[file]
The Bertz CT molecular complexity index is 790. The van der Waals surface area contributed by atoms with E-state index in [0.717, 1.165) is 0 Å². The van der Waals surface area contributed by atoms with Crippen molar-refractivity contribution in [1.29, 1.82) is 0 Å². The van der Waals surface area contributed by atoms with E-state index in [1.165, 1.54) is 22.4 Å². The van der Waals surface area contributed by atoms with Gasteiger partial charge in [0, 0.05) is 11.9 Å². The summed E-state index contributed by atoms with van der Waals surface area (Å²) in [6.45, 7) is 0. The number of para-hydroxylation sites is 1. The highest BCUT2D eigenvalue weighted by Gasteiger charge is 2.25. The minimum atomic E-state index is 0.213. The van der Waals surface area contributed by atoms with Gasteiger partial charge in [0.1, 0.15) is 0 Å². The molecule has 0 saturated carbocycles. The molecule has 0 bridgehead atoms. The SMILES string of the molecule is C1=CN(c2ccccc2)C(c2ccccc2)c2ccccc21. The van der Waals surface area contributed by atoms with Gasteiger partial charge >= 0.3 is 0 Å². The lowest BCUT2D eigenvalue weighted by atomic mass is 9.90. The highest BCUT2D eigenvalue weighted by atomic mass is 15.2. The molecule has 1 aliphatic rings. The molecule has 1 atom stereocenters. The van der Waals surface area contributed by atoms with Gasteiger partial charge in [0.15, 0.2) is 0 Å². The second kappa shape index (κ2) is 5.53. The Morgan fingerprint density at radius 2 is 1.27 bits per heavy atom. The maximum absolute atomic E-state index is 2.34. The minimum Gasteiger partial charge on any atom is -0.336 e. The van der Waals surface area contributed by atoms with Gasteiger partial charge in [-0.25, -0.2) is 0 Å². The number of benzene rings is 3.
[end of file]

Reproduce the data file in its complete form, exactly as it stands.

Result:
The Bertz CT molecular complexity index is 790. The van der Waals surface area contributed by atoms with E-state index in [0.717, 1.165) is 0 Å². The van der Waals surface area contributed by atoms with Crippen molar-refractivity contribution in [1.29, 1.82) is 0 Å². The van der Waals surface area contributed by atoms with E-state index in [1.165, 1.54) is 22.4 Å². The van der Waals surface area contributed by atoms with Gasteiger partial charge in [0, 0.05) is 11.9 Å². The summed E-state index contributed by atoms with van der Waals surface area (Å²) in [6.45, 7) is 0. The number of para-hydroxylation sites is 1. The highest BCUT2D eigenvalue weighted by Gasteiger charge is 2.25. The minimum atomic E-state index is 0.213. The van der Waals surface area contributed by atoms with Gasteiger partial charge in [0.1, 0.15) is 0 Å². The molecule has 0 saturated carbocycles. The molecule has 0 bridgehead atoms. The SMILES string of the molecule is C1=CN(c2ccccc2)C(c2ccccc2)c2ccccc21. The van der Waals surface area contributed by atoms with Gasteiger partial charge >= 0.3 is 0 Å². The lowest BCUT2D eigenvalue weighted by atomic mass is 9.90. The highest BCUT2D eigenvalue weighted by atomic mass is 15.2. The molecule has 1 aliphatic rings. The molecule has 1 atom stereocenters. The van der Waals surface area contributed by atoms with Gasteiger partial charge in [0.15, 0.2) is 0 Å². The second kappa shape index (κ2) is 5.53. The Morgan fingerprint density at radius 2 is 1.27 bits per heavy atom. The maximum absolute atomic E-state index is 2.34. The minimum Gasteiger partial charge on any atom is -0.336 e. The van der Waals surface area contributed by atoms with Gasteiger partial charge in [-0.25, -0.2) is 0 Å². The number of benzene rings is 3.